Archive for February 24th, 2023

It’s not always bad news…

Reason #19- Photographs

The word “photography” comes from the Greek phrase “Drawing the Light.”  We all know that photography in the 19th century was cumbersome and time-consuming, and required technicians trained in the art form.  But the photograms and photographs taken in those decades have provided an incredible and invaluable window into life back then.  Color photos began to be produced by the mid-1880s and the first widely used color process hit the market in 1907.

When cameras were developed that used roll film, photography became more widespread and amateurs were able to experience the joy of the hobby.  Some were good enough or wealthy enough to go pro, which required more elaborate and expensive equipment.  That’s still somewhat true today, with the biggest difference between talented amateurs and professional photojournalists being the cost of their camera ensemble.  Of course, today nobody uses film.  For the younger readers, film was a medium, usually on a roll, that was placed inside of the camera, which was subjected to the light through the camera lens to produce either a film negative or slide positive image.  Film then had to be developed by being taken to a film lab or, for a fortunate few, handled in their own lab, to produce paper photographs.  Now, digital photography is the sole media everywhere — cameras, phones, watches, tablets, even dashboards in cars and trucks.

Photographs, whether paper or digital, are both useful and delightful for documenting family history and events, but also for capturing memorable times and places and documenting a person’s life from birth to death.  It is also quite valuable in capturing moments in nature, often providing views few individuals would ever otherwise see.  Landscapes, cityscapes, oceanscapes, and skyscapes make up an incredible library of earth-based galleries, and for the past 50 years, outer space has provided a plethora of planet shots and other scenes from the universe.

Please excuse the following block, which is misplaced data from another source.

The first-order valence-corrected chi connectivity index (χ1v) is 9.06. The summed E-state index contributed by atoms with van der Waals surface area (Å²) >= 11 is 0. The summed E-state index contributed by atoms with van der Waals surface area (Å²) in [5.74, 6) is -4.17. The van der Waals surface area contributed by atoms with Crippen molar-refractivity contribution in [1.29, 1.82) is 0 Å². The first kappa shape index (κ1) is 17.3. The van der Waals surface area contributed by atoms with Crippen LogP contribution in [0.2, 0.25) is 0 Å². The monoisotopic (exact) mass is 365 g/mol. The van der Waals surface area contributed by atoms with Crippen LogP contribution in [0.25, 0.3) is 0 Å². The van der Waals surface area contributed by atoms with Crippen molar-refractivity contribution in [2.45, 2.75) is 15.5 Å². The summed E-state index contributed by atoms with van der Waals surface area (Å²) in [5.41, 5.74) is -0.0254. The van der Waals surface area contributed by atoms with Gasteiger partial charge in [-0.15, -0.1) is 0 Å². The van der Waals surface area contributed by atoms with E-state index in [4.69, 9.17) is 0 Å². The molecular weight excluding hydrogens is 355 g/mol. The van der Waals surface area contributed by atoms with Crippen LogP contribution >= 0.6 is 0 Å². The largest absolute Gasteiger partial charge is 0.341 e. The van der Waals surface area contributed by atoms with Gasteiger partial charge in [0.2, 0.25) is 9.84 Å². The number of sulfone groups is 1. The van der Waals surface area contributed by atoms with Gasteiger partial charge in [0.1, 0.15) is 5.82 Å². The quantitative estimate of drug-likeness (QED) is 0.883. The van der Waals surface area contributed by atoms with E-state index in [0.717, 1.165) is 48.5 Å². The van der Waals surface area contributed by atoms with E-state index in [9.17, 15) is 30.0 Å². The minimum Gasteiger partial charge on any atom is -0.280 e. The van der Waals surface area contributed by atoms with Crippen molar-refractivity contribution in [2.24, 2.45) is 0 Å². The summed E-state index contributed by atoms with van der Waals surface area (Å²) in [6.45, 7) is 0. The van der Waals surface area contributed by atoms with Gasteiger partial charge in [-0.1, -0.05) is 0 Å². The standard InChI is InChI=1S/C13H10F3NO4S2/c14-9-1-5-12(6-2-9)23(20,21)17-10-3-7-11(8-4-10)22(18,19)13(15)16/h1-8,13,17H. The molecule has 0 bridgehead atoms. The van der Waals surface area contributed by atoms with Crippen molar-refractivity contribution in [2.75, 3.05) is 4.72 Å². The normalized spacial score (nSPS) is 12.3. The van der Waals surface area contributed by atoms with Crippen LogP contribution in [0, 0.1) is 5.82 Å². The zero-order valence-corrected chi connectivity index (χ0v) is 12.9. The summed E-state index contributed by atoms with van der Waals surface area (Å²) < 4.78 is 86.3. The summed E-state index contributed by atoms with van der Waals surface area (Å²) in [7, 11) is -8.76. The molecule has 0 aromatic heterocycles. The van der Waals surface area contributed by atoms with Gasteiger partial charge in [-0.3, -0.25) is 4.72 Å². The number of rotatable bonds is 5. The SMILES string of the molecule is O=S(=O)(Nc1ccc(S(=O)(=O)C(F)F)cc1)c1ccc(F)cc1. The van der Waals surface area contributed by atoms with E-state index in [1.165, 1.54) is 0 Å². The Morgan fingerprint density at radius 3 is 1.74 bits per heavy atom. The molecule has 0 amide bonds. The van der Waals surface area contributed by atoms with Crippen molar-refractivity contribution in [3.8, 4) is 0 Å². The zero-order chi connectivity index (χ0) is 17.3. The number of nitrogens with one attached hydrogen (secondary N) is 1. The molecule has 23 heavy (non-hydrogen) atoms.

I once wrote a blog piece called, “In many ways, photos can offer more than video,” about why I prefer still photos over video.  In that article, I explain my opinion that video is spoon-fed to viewers, always making them focus on the movement and thinking about what the videographer intends.  Photographs give a viewer time to think, time to explore the picture, time to remember similar sights, time to see what they can see and, more importantly, time to feel. 

Even though I’ve been recording video lately, I continue to feel it’s true.  A photographer also has more leeway to exclude and frame a shot.  If you have ever seen a photo of a place you are familiar with, you might have had the feeling that the photo seemed more startling, colorful, insightful, clean or unusual than you remember.  You experienced the photographer’s eye.

My favorite photos?  I love historic photography and magnificent landscapes, and I love to shoot abandoned buildings, birds, wildflowers, sunrises, sunsets and vivid shots of nature.  I like family photos for their nostalgia, but still prefer nature.


There is no one better to quote about photography than the ultimate landscape photographer and environmentalist, Ansel Adams:  “To photograph truthfully and effectively is to see beneath the surfaces and record the qualities of nature and humanity which live or are latent in all things.


Jack’s note: Regarding my comment that nobody is using film any longer, I saw a news report this week that said that there has been a new resurgence in cameras using black-and-white and color film by both pro and amateur photographers. Evidently, they prefer the softer hues and quality of film medium compared to digital photos.

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